Written for writers. Prove me wrong.
I’ve never enjoyed the dismissal of girls. The assumption that our affinities and capabilities are somehow silly or less valuable than what boys and grown-ups do. The pinkification of a gender letting society know you don’t really have to take those seriously. That strategy was very much the message I received in the original marketing campaigns associated with one of the most brilliantly written films of my youth, Clueless.
Amy Heckerling is one of my professional heroes. And she was even before I found out, by reading this book, that she keeps a slang binder. Do you know how much of a boss you have to be to continue to care about what teens are saying after you, yourself, are no longer a teen? She has collected slang terminology her entire career and it’s what helped her invent new slang terms that folded themselves into the batter of actual society for years to come following the release of her fucking movie. I am in awe. I am spellbound. I am, indeed, totally buggin.
When you’re a 90s teen, Clueless is iconic because of the fashion, the one-liners, the music that crystalizes in your brain becoming full-body reminders of what specific memories sound like. As a kid, you take the film at face value, because you haven’t learned additional values exist. There’s a purity to loving this film the first time around that adults from that time will never know. We were looking at it through a special kaleidoscope that only teens could see.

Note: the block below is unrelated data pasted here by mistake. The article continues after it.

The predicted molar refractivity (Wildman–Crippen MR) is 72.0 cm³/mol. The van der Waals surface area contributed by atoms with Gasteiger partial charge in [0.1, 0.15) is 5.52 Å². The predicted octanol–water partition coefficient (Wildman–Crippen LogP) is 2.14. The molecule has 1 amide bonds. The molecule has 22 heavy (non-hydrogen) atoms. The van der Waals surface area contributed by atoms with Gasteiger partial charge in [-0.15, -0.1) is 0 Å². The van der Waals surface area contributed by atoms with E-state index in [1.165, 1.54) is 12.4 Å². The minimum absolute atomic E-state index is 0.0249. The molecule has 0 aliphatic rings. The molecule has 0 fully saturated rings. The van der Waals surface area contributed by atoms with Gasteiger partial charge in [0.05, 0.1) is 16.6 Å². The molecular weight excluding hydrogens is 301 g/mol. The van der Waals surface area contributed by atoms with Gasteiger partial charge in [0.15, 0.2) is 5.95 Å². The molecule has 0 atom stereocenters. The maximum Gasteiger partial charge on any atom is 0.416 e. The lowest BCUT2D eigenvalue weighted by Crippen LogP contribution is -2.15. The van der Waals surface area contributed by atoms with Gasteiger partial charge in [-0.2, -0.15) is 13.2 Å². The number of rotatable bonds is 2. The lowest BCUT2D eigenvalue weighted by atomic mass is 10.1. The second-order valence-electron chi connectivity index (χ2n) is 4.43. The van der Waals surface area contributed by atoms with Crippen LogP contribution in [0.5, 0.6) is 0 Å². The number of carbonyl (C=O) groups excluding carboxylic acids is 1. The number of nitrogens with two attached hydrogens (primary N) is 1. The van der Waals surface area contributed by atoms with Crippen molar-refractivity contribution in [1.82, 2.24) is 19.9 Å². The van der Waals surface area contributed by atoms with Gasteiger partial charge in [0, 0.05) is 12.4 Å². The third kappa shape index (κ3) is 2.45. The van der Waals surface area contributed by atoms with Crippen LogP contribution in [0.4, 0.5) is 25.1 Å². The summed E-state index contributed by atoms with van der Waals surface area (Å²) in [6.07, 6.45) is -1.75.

I arrived on Earth in 1982, so I’ve been able to love Clueless twice. Innocently first, and cynically second. I enjoy both. Speaking autobiographically, 1995 (Clueless), 1996 (Scream), and 1997 (this happened to be the year I started listening to Ani DiFranco) are responsible for anything about me that is remotely cool. They’re also responsible for a multitude of my anxieties but that’s for another time. I think there is a very special imprint that occurs when you get to consume something once in your youth, and appreciate it later as an adult. That’s why when you watch something iconic for the first time 30 years after everyone else saw it, the appreciation is more watered down. I thought the point of Clueless was that these kids were spoiled and dumb. The point of Clueless is that art…